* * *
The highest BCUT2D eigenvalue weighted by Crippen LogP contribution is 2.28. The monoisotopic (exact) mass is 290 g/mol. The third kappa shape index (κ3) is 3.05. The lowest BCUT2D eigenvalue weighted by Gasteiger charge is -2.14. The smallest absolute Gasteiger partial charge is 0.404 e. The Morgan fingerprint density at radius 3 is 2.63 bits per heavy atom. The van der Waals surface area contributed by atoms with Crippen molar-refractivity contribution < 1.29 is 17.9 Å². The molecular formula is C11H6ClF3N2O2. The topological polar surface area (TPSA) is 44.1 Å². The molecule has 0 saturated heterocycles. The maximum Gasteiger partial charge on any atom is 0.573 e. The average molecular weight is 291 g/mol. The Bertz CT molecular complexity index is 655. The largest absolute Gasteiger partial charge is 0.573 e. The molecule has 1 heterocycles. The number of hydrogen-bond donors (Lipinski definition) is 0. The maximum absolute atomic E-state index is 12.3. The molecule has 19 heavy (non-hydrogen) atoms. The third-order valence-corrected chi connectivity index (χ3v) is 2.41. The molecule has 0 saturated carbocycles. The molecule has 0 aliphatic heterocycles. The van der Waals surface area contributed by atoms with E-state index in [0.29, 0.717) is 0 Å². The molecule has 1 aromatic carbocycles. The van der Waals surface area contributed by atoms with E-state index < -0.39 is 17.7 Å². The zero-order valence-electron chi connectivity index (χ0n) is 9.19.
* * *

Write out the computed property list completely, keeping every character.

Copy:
The highest BCUT2D eigenvalue weighted by Crippen LogP contribution is 2.28. The monoisotopic (exact) mass is 290 g/mol. The third kappa shape index (κ3) is 3.05. The lowest BCUT2D eigenvalue weighted by Gasteiger charge is -2.14. The smallest absolute Gasteiger partial charge is 0.404 e. The Morgan fingerprint density at radius 3 is 2.63 bits per heavy atom. The van der Waals surface area contributed by atoms with Crippen molar-refractivity contribution < 1.29 is 17.9 Å². The molecular formula is C11H6ClF3N2O2. The topological polar surface area (TPSA) is 44.1 Å². The molecule has 0 saturated heterocycles. The maximum Gasteiger partial charge on any atom is 0.573 e. The average molecular weight is 291 g/mol. The Bertz CT molecular complexity index is 655. The largest absolute Gasteiger partial charge is 0.573 e. The molecule has 1 heterocycles. The number of hydrogen-bond donors (Lipinski definition) is 0. The maximum absolute atomic E-state index is 12.3. The molecule has 19 heavy (non-hydrogen) atoms. The third-order valence-corrected chi connectivity index (χ3v) is 2.41. The molecule has 0 saturated carbocycles. The molecule has 0 aliphatic heterocycles. The van der Waals surface area contributed by atoms with E-state index in [0.29, 0.717) is 0 Å². The molecule has 1 aromatic carbocycles. The van der Waals surface area contributed by atoms with E-state index < -0.39 is 17.7 Å². The zero-order valence-electron chi connectivity index (χ0n) is 9.19.